The Stillwell Student Exhibition is San Francisco State University's annual showcase of undergraduate and second-year MFA artwork celebrated in the name of Leo D. Stillwell, an amateur artist who died at the young age of 22 in 1947.
But a Google search doesn’t even yield that small bit of information about Stillwell. So who was he, and why has SF State honored him for 26 years?
Mark Johnson, director of the Fine Arts Gallery at SF State, explained that the generosity of Stillwell’s mother, Josephine, created opportunities for student artists all in loving memory of her son.
VISUAL ARTS "When I first saw the 1970s comics version of Batman by Neal Adams, I got a bit weak-kneed — though I was too young to know what that meant at the time," comics artist Justin Hall ("No Straight Lines: Four Decades of Queer Comics," "Glamazonia") told me over a beer at his Mission apartment. "Here was a more realist Batman, with muscles and chest hair ... and he had gotten rid of Robin at that point, which left room for me!"Read more »
It is inevitable after reading today's Best of the Bay 2012 issue that your heart will be swole with pride for our beautiful Bay Area By the Bay. Seize the moment! There are a plethora of arts and culture happenings this week that are perfect examples of -- as our managing editor Marke B. put it in his intro to BOB -- "the sheer gorgeousness, thriving alternative culture, and promise of freedom and acceptance that are unique to our shores." Cheers! Read more »
Perhaps this particular project can be traced back to a brightly colored, patchwork tent. Eliza Fernand already had a history of creating otherworldly sculptures and visual arts pieces out of unique fabrics and textures (pillowy raindrops, threaded waterfalls), but no real work in the specific craft of quilting when she began a now years-long endeavor. Under the umbrella term of Quilt Projects, she kicked off a tumble into the world of quilting with that pieced-together structure. Read more »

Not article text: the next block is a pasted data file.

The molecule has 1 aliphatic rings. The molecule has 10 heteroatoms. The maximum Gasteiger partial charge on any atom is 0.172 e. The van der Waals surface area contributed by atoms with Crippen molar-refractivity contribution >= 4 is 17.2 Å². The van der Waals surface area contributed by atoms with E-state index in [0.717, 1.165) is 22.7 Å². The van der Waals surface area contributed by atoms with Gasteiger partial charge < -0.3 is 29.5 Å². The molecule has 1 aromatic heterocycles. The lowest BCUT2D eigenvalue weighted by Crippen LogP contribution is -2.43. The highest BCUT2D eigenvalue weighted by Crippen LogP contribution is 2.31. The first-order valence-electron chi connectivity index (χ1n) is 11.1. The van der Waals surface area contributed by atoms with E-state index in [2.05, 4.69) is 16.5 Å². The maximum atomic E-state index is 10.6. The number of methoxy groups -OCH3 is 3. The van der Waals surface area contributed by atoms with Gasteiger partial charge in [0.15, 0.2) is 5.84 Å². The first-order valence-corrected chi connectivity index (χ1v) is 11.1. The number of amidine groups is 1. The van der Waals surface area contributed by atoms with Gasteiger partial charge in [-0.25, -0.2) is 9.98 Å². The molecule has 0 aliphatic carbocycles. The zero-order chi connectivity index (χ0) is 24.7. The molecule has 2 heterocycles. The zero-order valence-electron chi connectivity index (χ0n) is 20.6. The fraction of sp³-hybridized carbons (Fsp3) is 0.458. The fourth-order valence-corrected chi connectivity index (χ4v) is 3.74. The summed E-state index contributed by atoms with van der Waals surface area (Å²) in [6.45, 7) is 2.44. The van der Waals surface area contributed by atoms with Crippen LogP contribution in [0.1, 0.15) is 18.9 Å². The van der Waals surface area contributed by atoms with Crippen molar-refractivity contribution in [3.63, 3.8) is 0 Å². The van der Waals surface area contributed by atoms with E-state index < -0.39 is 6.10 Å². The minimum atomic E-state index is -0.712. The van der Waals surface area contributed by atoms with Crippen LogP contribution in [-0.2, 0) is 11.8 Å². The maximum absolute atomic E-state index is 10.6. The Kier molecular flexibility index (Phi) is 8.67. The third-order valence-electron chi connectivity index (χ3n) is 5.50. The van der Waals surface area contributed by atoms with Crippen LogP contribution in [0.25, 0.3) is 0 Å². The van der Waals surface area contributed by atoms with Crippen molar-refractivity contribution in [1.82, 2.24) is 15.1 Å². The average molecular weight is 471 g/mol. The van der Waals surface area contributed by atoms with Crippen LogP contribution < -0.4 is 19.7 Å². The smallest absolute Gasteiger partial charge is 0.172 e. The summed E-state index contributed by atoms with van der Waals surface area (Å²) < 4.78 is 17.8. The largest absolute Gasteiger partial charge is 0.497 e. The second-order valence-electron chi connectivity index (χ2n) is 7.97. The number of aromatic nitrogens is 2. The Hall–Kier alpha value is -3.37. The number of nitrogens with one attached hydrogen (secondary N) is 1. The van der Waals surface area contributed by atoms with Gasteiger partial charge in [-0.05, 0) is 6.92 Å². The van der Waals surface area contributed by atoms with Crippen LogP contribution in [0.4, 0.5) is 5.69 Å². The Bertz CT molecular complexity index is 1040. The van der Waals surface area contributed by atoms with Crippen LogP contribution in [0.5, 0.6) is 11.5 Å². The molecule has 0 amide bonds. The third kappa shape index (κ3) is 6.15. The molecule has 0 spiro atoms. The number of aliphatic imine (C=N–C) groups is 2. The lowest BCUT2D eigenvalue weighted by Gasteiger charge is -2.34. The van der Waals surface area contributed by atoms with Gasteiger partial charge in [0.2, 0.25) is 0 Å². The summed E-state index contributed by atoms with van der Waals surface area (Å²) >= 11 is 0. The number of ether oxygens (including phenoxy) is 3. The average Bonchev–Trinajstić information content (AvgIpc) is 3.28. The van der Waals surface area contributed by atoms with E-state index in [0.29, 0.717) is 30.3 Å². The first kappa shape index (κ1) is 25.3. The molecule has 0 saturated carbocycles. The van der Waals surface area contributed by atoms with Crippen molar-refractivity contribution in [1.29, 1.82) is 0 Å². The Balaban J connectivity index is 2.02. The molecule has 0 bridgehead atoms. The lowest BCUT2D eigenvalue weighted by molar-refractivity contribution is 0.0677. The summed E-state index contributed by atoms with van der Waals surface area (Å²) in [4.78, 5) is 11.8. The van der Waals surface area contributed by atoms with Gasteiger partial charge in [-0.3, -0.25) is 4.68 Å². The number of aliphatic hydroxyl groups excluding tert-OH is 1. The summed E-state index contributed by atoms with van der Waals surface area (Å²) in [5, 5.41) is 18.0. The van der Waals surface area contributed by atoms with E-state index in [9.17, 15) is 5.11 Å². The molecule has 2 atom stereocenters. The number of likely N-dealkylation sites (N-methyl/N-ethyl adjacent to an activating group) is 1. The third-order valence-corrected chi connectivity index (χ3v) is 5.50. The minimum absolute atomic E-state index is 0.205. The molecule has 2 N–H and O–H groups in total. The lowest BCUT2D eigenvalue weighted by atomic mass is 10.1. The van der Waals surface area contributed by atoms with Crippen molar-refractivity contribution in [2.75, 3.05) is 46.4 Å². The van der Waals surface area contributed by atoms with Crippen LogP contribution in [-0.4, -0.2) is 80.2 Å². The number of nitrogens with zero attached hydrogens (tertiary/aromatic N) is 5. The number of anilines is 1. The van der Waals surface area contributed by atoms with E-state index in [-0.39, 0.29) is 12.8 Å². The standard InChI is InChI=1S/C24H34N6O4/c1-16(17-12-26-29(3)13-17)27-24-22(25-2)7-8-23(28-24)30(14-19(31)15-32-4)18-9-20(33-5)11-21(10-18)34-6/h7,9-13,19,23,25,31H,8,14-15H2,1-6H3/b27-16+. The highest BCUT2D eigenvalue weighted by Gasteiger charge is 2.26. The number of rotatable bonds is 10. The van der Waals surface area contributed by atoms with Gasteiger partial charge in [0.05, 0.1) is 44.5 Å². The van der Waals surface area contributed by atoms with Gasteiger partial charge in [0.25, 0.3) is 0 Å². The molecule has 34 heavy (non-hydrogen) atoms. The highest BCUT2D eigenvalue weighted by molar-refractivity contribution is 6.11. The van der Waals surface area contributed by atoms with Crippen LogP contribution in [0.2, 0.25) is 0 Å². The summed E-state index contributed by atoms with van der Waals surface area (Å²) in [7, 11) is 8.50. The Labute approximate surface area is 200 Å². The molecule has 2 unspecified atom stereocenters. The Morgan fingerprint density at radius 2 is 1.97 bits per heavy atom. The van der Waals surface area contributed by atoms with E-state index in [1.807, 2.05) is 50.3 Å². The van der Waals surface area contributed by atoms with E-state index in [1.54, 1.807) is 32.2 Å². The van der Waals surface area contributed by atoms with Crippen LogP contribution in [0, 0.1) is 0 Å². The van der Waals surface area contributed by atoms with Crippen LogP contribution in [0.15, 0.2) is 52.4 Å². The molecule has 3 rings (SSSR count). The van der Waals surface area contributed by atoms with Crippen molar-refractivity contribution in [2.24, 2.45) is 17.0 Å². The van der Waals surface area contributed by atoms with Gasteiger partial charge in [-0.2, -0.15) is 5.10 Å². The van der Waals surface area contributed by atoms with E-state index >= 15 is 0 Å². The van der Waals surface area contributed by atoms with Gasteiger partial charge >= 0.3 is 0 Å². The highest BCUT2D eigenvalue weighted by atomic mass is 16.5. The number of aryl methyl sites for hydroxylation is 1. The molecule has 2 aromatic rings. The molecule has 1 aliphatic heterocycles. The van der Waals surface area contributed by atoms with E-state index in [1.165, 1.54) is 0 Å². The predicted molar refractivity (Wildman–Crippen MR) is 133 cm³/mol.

Clay is one of the most expressive forms of art. It can be pushed and pulled and molded into any sort of creation -- given that the artist knows what they are doing, since clay can turn finicky in a flash. This weekend (Fri/7-Sun/9), the gigantic festival pavilion at Fort Mason will open its doors for the Ceramics Annual of America, which will be filled with a smorgasbord of wonderfully creative and delicate pieces of art, all hailing from the mediums of mud, fire, and glaze. I wandered around for almost two hours last night sucking on eye candy that ranged from intricate sculptures to modified pots that reminded me of sea creatures.
Sure, it's still only September, but in my mind (and at Walgreens, have you noticed?) it's totally Halloween season. What better time to get your bony hands on The Book of Skulls (due in October from Laurence King Publishing, 160 pages, $14.95), Faye Dowling's new compilation of all things Memento mori? The table of contents page is illustrated by San Francisco's own Matt Furie, people. Get on this!